(Adds detail, CEO comments)
By John Revill
ZURICH, July 19 (Reuters) - ABB reported better-than-expected profit on Thursday despite weak sales as the Swiss engineering company warned about "rising geopolitical uncertainties" around the world.
ABB, which makes industrial robots and power grids to transmit electricity, said its net profit rose 30 percent to $681 million in the three months to the end of June, beating forecasts of $631 million in a Reuters poll of 23 analysts.
But revenue growth remained sluggish, rising only 1 percent to a weaker-than-expected $8.89 billion, a performance below ABB's annual target range for a 3 to 6 percent increase in sales on a comparable basis.
ABB has missed the target in 2015, 2016 and 2017, piling pressure on Chief Executive Ulrich Spiesshofer and weighing on the company's share price which has lagged other industrial companies over the last 12 months.
The executive who has led ABB since 2013 on Thursday pointed to improvements in the company's order book, which increased by 8 percent, as well as the company's improving profitability.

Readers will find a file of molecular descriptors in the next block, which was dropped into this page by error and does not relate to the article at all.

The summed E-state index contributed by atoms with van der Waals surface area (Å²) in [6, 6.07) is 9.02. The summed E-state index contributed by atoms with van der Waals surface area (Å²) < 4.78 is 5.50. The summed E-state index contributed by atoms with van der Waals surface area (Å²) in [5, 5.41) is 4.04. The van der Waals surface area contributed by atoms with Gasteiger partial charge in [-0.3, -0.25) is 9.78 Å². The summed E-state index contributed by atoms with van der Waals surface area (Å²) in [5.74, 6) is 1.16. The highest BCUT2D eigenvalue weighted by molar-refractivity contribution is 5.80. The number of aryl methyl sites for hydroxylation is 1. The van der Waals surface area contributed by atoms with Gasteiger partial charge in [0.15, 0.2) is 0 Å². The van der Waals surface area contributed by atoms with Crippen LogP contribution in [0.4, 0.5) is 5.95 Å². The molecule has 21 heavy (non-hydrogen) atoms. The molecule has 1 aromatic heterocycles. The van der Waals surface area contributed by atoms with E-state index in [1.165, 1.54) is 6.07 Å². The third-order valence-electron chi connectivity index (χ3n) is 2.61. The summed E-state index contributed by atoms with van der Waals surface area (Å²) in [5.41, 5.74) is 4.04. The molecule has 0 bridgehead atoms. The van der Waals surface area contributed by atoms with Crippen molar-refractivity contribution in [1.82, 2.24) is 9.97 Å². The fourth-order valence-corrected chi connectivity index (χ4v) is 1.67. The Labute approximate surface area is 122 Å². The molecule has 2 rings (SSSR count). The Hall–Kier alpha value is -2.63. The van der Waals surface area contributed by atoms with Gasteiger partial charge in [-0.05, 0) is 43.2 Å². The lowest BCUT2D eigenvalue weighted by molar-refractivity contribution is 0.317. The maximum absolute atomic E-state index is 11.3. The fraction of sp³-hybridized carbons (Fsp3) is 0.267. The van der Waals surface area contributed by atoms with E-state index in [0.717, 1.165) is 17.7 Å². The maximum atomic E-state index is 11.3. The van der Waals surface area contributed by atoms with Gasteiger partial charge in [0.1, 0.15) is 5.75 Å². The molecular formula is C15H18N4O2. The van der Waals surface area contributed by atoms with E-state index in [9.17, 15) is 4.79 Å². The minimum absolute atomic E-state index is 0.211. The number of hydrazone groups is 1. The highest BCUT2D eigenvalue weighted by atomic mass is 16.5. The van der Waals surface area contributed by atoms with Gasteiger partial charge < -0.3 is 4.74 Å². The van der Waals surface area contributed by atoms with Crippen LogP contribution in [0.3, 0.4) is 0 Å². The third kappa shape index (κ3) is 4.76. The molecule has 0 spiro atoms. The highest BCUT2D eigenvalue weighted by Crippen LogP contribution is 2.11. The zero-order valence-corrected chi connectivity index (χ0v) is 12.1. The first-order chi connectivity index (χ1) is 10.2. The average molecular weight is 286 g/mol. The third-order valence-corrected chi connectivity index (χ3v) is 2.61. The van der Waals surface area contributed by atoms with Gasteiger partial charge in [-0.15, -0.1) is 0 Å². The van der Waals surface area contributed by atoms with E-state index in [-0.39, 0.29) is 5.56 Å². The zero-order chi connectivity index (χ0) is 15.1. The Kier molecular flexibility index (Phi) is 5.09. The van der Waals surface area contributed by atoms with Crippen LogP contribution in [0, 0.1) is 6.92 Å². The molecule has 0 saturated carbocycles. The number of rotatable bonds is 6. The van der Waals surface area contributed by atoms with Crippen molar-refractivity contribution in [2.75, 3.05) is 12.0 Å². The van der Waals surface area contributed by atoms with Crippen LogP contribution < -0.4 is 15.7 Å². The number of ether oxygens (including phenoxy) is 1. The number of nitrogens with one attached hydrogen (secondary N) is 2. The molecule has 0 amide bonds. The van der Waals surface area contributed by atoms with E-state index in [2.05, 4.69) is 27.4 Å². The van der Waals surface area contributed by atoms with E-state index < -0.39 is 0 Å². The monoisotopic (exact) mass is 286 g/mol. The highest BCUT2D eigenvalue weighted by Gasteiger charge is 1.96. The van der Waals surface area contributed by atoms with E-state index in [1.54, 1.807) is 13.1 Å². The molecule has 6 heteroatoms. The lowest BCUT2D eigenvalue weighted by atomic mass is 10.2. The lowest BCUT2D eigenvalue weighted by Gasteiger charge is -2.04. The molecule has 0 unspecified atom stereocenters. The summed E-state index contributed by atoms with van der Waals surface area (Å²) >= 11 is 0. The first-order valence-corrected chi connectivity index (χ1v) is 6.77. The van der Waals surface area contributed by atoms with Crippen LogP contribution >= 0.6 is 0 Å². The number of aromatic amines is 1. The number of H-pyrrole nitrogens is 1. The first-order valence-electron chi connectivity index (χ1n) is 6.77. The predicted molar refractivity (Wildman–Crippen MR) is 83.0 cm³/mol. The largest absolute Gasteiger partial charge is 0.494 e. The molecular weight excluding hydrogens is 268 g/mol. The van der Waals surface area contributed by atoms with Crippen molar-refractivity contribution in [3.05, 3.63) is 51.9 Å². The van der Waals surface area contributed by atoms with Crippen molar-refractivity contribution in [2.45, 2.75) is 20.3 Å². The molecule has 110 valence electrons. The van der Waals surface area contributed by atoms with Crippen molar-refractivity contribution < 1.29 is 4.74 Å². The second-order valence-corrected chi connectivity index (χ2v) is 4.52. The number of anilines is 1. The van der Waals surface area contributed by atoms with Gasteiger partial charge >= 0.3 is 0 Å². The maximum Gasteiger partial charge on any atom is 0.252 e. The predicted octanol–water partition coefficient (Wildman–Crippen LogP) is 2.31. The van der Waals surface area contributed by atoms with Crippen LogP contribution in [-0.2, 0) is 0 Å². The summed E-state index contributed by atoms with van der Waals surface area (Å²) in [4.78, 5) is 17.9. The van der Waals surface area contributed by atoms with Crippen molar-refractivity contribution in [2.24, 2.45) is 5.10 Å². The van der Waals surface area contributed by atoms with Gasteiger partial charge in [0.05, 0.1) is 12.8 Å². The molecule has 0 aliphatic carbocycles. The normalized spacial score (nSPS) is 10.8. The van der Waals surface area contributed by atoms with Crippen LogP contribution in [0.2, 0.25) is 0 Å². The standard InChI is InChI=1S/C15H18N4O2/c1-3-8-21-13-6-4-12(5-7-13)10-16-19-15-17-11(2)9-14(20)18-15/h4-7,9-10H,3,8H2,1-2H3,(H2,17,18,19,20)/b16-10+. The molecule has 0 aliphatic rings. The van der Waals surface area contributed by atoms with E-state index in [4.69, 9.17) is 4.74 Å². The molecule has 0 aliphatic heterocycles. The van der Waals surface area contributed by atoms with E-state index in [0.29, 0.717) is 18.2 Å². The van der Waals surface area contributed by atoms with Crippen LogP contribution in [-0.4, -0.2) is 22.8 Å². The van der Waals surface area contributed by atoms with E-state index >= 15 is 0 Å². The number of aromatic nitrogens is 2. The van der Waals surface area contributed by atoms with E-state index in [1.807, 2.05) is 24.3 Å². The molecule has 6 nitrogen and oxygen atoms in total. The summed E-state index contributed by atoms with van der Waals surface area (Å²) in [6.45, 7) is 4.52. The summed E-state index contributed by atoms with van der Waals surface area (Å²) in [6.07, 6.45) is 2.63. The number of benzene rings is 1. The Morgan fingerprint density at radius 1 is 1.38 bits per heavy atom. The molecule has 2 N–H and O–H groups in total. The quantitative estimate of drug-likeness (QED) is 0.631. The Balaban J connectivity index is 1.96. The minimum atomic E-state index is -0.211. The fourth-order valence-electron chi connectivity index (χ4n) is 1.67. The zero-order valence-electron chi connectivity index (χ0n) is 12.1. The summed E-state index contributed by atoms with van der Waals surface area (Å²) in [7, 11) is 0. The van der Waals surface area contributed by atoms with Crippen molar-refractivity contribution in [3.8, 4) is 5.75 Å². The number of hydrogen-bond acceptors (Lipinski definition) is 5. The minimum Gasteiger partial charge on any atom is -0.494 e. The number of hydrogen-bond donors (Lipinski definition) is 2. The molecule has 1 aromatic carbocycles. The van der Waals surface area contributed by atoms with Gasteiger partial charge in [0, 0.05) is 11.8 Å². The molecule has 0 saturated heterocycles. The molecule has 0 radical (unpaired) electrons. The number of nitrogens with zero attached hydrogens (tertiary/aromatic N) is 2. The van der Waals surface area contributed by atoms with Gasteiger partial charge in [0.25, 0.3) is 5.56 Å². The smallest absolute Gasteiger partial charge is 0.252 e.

ABB has lifted its profitability by simplifiying its structure and cutting costs in recent years.
"These results show that our transformation over the past years is delivering," said Spiesshofer in a statement.
Looking ahead, ABB said macro economic signals looked positive in Europe and the United States, and it expected growth to continue in China.
But the company also highlighted what it called "rising geopolitical uncertainties in various parts of the world," without going into details.
Last week U.S. President Donald Trump raised the stakes in its trade row with China, saying he would slap 10 percent tariffs on an extra $200 billion worth of Chinese imports, including numerous consumer items.
Trump has also slapped import duties of 25 percent on steel and 10 percent on aluminium on grounds of national security. The higher prices hurts ABB's transformer and electric motor factories in the United States.
The European Union has responded by proposing a raft of quotas and tariffs to prevent it being flooded with steel imports that were no longer heading for the United States. (Reporting by John Revill, editing by John Miller)